During the decade following the Civil War, former Confederate states were required to “reconstruct” their state governments before reentering the Union. When Virginia’s immediate postwar government restricted the rights of former slaves, Congress placed the commonwealth under military rule until a new constitution could be adopted. The “Underwood Constitution” was adopted in 1870; it reformed the tax system, created a system of free public schools, and recognized the 14th and 15th Amendments to the U.S. Constitution. By 1890, however, white legislators restored white supremacy through segregation.
Slavery by Another Name
To control former slaves, Virginia in 1866 passed an act “for the Punishment of Vagrants”––it targeted the unemployed. It resembled prewar black codes that restricted liberty. The law empowered officials to arrest or hire out to work anyone who had no means of support or refused to work at (low) wages. No appeal was allowed. In this way a labor shortage on the plantations was answered. The 14th Amendment was soon passed.
A New Constitution and Legislature
When southern legislatures refused to ratify the 14th Amendment, which gave citizenship to blacks, Congress passed Reconstruction acts in 1867 that reduced the former Confederate states to conquered provinces. Each state was to assemble a convention that would draft a new constitution and appoint a legislature. Robert E. Lee encouraged whites to “elect the best available men to . . . whose decision everyone should submit.”
The 15th Amendment
The 13th Amendment emancipated enslaved African Americans and the 14th promised equal protection under the laws. Black men (not women) were given the vote by the 15th Amendment. Their votes were needed to keep Republicans in power. These changed negated the 3/5s clause—a compromise provision in the Constitution—that declared each African American would count as 3/5 of a person. As a result, the southern states suddenly earned more representation in Congress.
Northerners who moved into the South after the Civil War became known as “carpetbaggers” for the luggage they carried. They came for economic gain, a desire to work on behalf of the newly emancipated slaves, or a combination of both. Resented by former Confederates, these new Virginians played a central role in shaping new southern governments during Reconstruction.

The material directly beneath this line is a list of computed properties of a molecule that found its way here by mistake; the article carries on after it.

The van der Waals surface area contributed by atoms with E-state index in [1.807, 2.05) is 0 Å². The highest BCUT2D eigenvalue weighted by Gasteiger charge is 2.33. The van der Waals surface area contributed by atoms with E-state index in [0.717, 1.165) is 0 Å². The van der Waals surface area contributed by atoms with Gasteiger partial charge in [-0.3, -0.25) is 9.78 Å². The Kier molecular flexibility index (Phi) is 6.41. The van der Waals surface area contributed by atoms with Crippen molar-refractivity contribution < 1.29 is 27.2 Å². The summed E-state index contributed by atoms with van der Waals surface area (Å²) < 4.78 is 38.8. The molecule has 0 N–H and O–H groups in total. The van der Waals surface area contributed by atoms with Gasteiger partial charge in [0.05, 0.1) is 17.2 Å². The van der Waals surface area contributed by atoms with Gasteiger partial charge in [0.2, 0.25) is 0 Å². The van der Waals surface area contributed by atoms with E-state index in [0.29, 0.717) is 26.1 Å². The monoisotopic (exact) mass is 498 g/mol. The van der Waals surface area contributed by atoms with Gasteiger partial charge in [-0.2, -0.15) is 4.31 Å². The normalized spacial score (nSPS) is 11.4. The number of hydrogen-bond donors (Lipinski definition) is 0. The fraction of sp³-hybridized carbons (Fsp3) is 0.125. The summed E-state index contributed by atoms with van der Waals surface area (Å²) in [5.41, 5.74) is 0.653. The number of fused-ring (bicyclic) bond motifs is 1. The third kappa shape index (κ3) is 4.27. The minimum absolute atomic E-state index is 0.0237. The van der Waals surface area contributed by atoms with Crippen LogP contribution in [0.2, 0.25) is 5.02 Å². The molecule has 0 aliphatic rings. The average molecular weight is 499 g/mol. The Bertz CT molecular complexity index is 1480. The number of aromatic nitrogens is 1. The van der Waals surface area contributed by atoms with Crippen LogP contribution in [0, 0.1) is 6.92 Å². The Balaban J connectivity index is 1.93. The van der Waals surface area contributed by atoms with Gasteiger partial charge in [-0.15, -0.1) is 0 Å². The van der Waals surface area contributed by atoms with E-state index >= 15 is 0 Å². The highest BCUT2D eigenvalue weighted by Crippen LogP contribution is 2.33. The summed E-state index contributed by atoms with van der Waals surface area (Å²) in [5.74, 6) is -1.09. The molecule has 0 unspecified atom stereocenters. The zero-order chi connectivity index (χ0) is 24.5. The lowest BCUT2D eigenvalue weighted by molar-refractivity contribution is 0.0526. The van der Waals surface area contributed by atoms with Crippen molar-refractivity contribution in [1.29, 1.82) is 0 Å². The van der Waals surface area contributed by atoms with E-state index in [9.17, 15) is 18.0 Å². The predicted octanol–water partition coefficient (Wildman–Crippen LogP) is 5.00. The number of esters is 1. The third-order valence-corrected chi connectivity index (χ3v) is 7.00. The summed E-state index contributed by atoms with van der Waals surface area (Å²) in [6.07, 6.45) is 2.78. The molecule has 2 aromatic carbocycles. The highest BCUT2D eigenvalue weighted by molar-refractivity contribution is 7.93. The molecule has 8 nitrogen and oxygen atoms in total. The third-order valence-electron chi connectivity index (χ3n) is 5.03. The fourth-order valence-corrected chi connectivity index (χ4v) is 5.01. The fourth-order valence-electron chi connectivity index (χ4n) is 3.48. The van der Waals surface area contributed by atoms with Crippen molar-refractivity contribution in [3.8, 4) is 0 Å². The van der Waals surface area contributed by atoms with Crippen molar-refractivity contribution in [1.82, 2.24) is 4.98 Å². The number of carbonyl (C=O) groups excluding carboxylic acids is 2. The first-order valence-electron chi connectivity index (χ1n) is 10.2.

Black Office-Holders in State Government
Allowed to vote, African Americans elected about 100 black representatives to the Virginia General Assembly between 1869 and 1890. Most were members of Abraham Lincoln’s Republican Party, which had championed the end of slavery. Notable among them were Dr. Daniel M. Norton, a physician and political leader in Hampton, and Edward David Bland of Prince George, who allied with the integrated Readjuster Party.
Confederate Reunions, Monuments, and Memories
For whites, the memory of the Civil War did not end at Appomattox. At public events, former Confederates were honored as heroic defenders of their homes, and likenesses of generals were cast into bronze statues and painted on canvas. Robert E. Lee was portrayed as the greatest of all, and his generals were depicted as modern knights. Allegiance to the old order became more firmly entrenched.
The Cult of the “Lost Cause”
Former Confederates crafted a historical interpretation of the Civil War to reconcile the prewar society they admired and the devastation that accompanied southern defeat. The “Lost Cause” narrative was developed by former Confederates, who claimed that states’ rights, not slavery, caused the war; that enslaved blacks remained faithful to their masters; and that the South was defeated only by overwhelming numerical and industrial strength. Confederate veteran and memorial associations promoted “Lost Cause” themes to help white southerners cope with the many changes during this era.
The Failure of Reconstruction
Black political advancement in Virginia largely ceased by the 1890s. The Democratic Party gained control of the government, and one-party rule began, lasting nearly a century. A state constitution written in 1902 was progressive in attacking corporate corruption but regressive in restricting voter registration. The pool of eligible black voters was greatly reduced. Thomas Martin first directed the party followed by Harry Byrd in the 1920s.
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